You changed your name from Pyramid Vritra, you’re on a new label, you’ve refined your sound. It’s obvious you’ve gone through a transformation. What inspired the name change?
Pyramid Vritra, I feel, represented a younger me, unrefined. I was just making stuff, learning as I went along. From Jet Age to my solo projects, I was producing and writing from a different mindset. I’ve gotten more comfortable with who I am—I have a son now, I’m getting married soon, I’ve been with and without, I’m just in a different headspace now. My production style has changed, my beliefs have changed, and my writing has matured. I’ve been going by that name since the beginning of my career. ’Twas time for a change. I still consider myself independent, NRK is independent, and I’m technically on a label for distribution, but with full control and the ability to release under something that’s my own. The name change felt like a necessary progression: a new, more focused, chapter of creation.

Ravelin Magazine
I’ve been meaning to put a little more of my opinions and my life story into my music, but wasn't confident enough to speak up. There’s too much filler music out there that no one can relate to. I couldn't continue being part of that; I had to say something. What you leave behind is your legacy. This is mine; I'd rather it have meaning.

Why the move from Stones Throw back to your own label, NRK?
I was actually part of NRK before Stones Throw, Odd Future, and even the first Jet Age Project. After performing at Low End Theory a few times, Daddy Kev offered us a distro deal supporting NRK and our future releases. As far as leaving Stones Throw, it wasn’t necessarily my decision per say, but it just wasn’t that great of a fit for the direction I wanted to go. For the best, I believe. I’m eternally grateful to Peanut Butter Wolf for the support at the time.

How has your personal process changed as you’ve grown? I’m curious about what you’ve been listening to and reading that helped shift your approach.
I’ve always been really into religious studies. I’ve been reading more into Hinduism and meditating more, but who hasn’t? Everyone thinks they’re “spiritual” now. I’ve learned a lot from experimenting with psychedelics and just living life. But music-wise, high-key all I’ve been listening to is like, ’80s pop and R&B and late ’90s dance music, bossa nova, jazz—a lot of Swing Out Sister, Basia, Lisa Stansfield. And also, my go-tos, like the Mars Volta, Paul McCartney, Esperanza Spalding.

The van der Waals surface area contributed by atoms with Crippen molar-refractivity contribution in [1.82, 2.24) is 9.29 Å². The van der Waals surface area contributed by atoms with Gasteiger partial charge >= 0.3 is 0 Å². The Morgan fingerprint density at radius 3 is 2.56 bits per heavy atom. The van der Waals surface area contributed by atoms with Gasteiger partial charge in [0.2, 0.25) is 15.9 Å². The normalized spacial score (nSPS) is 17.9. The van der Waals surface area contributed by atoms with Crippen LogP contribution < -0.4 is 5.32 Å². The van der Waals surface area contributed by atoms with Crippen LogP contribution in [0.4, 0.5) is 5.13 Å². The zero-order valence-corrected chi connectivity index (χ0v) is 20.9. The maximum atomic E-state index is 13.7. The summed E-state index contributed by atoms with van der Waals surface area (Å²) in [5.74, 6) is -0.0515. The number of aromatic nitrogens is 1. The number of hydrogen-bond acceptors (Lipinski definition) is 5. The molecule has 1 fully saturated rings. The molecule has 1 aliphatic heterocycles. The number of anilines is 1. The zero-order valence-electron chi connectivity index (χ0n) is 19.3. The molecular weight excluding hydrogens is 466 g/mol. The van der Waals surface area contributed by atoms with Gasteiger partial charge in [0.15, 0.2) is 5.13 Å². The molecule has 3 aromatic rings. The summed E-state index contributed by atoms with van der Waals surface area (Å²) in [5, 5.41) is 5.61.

Why is the album called Yellowing? When something yellows with age, it indicates its growth.
That’s exactly why I named it that. I’m a totally different person than I was five years ago. I’ve grown; my perception has grown. Yellow like plastic on old video game consoles, yellow like age. You got it.

The production on Yellowing really emphasizes the lyrics. Can you tell me about this? Who did you collaborate with on production?
The majority of the album is self-produced, aside from “TWLV WKS” which was produced by Lance Neptune, and “Gypsy,” produced by Tyler Major. The decision to focus on lyrics more was a personal one. Up until now, lyrically, most of my lyrics were “Typical Rap Nigga Lyrics,” like flashy things, braggadocious phrases and whatnot. I’ve been meaning to put a little more of my opinions and my life story into my music, but wasn’t confident enough to speak up. There’s too much filler music out there that no one can relate to. I couldn’t continue being part of that; I had to say something. What you leave behind is your legacy. This is mine; I’d rather it have meaning.